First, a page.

A planetary nebula is produced when a dead or dying star ejects its outside layers when it has burned-out. These ejected layers of gas move out into space and form a spherical-shaped nebula. The remains of the star from which the nebula was formed can usually be seen glowing in the center of the nebula. Examples of planetary nebulae are the Helix Nebula, the Egg Nebula, or the Butterfly Nebula.

Planetary Nebula are created as a final phase of a low-mass star’s existence. The Earth’s sun is an example of a low-mass star. When the low-mass star has lost enough material, its temperature rises causing ultraviolet radiation, which ionizes the materials it has thrown off.


Video About planetary Nebula

Egg Nebula
Egg Nebula | Source

Protoplanetary Nebula


A Protoplanetary nebula is formed from the rapid creation of a star via stellar evolution. An example of a protoplanetary nebula is the Egg Nebula.


Pleiades Cluster Nebula is an example of a Reflection Nebula.
Pleiades Cluster Nebula is an example of a Reflection Nebula. | Source

Reflection Nebula


A reflection nebula does not have the ability to create its own light, but relies on the light of nearby stars to reflect off of its cloud of dusts and gases. Reflection nebulas are the brightest where new stars are being born (stellar nurseries). Sometimes the gas and dust is so thick that the new stars are invisible.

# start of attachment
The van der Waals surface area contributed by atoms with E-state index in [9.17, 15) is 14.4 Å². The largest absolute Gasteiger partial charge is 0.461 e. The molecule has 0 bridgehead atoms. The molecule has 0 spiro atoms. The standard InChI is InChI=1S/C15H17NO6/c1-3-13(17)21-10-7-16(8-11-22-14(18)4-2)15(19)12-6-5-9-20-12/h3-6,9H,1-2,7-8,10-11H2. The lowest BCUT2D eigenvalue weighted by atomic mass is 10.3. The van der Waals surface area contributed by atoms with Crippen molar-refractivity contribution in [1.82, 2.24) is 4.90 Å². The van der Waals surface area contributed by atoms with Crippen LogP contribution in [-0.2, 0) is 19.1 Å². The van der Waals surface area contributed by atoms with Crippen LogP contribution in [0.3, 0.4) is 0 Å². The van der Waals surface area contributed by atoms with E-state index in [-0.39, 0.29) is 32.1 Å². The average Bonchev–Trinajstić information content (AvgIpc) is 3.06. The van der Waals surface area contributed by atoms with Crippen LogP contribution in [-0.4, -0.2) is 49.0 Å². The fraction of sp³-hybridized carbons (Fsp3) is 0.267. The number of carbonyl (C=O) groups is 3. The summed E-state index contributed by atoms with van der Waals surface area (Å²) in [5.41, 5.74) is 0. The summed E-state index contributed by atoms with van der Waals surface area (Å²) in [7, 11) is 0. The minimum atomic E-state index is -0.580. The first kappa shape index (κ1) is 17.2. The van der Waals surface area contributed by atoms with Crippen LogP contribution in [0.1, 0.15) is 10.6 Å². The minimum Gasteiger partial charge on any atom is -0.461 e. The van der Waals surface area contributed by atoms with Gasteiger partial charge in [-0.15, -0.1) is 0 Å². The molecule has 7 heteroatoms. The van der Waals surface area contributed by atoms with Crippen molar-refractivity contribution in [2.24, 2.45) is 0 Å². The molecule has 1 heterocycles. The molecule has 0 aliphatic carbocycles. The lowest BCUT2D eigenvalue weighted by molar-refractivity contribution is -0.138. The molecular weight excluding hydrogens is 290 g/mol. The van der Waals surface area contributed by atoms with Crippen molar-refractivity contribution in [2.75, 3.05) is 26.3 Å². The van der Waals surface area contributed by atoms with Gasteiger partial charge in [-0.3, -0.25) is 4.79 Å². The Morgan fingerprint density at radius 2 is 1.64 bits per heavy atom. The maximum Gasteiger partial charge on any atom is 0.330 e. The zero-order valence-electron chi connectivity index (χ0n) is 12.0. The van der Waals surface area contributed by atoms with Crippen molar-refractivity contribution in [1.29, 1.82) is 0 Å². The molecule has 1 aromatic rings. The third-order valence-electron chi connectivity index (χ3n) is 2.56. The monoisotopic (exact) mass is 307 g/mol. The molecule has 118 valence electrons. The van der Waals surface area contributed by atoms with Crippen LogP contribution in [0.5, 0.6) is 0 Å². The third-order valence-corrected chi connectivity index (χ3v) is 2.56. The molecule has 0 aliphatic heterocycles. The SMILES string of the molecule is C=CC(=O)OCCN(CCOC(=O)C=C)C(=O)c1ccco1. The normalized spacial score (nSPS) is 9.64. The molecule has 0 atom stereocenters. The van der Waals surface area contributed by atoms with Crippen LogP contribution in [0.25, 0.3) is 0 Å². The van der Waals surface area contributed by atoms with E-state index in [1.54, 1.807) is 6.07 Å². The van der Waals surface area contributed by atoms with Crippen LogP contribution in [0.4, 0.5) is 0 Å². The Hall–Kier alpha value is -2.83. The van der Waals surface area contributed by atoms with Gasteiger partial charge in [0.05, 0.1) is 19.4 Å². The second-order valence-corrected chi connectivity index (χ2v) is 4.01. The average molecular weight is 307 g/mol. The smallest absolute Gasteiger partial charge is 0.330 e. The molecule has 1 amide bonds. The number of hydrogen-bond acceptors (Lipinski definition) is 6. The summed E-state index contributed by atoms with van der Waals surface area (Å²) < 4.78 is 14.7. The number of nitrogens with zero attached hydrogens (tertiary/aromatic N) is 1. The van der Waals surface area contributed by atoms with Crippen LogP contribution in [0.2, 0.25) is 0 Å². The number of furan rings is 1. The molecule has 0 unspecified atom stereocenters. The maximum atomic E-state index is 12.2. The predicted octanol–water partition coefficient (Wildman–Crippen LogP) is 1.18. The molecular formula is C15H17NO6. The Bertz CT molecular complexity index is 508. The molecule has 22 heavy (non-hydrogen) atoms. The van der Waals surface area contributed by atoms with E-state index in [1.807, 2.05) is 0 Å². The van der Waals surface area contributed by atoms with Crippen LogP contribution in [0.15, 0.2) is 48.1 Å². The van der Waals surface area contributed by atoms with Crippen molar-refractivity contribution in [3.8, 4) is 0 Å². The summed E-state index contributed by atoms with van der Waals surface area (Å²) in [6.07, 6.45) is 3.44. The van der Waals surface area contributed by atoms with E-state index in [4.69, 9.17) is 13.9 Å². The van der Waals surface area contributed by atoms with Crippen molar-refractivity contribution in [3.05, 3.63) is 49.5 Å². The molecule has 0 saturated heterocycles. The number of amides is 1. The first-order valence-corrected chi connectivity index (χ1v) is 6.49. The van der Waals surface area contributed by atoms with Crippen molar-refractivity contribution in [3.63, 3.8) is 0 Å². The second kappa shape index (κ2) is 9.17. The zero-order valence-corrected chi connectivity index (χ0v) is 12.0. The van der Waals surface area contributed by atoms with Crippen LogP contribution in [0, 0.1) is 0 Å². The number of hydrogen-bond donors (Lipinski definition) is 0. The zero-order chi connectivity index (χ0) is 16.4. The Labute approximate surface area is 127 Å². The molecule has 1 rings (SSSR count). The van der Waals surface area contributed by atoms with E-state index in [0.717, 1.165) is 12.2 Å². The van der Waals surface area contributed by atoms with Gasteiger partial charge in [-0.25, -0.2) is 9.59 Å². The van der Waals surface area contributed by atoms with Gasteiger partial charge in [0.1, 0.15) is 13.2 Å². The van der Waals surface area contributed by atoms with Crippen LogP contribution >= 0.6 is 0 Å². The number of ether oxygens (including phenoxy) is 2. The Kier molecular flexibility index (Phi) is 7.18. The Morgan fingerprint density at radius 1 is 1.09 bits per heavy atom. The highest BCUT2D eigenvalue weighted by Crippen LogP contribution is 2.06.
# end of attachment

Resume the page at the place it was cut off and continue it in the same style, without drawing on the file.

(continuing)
Center of the Rosette Nebula
Center of the Rosette Nebula | Source

H II Region Nebula


H II region nebulae, such as the Pelican Nebula and the Rosette Nebula, are created when stars collapse upon themselves. H II region nebulae include reflection nebula, bright nebula, and diffuse nebula. The amount of gas available in the original cloud determines the size of the nebula. Stellar nurseries, where new stars are formed, are found in these nebula.

Combined X-Ray and Optical Images of the Crab Nebula
Combined X-Ray and Optical Images of the Crab Nebula | Source

Supernova Remnant Nebula



Supernova remnant nebulas, such as the Crab Nebula, are created by the explosion of a supernova. The explosion ejects material which is then ionized by the energy while a mass of compressed material remains.

Pillar Detail of Eagle Nebula
Pillar Detail of Eagle Nebula | Source

Dark Nebula


Dark nebula, also referred to as absorption nebula, are thick clouds of dust and gas that have the ability to totally block light from passing through it. The Eagle Nebula and the Carina Nebula are examples of a dark nebula.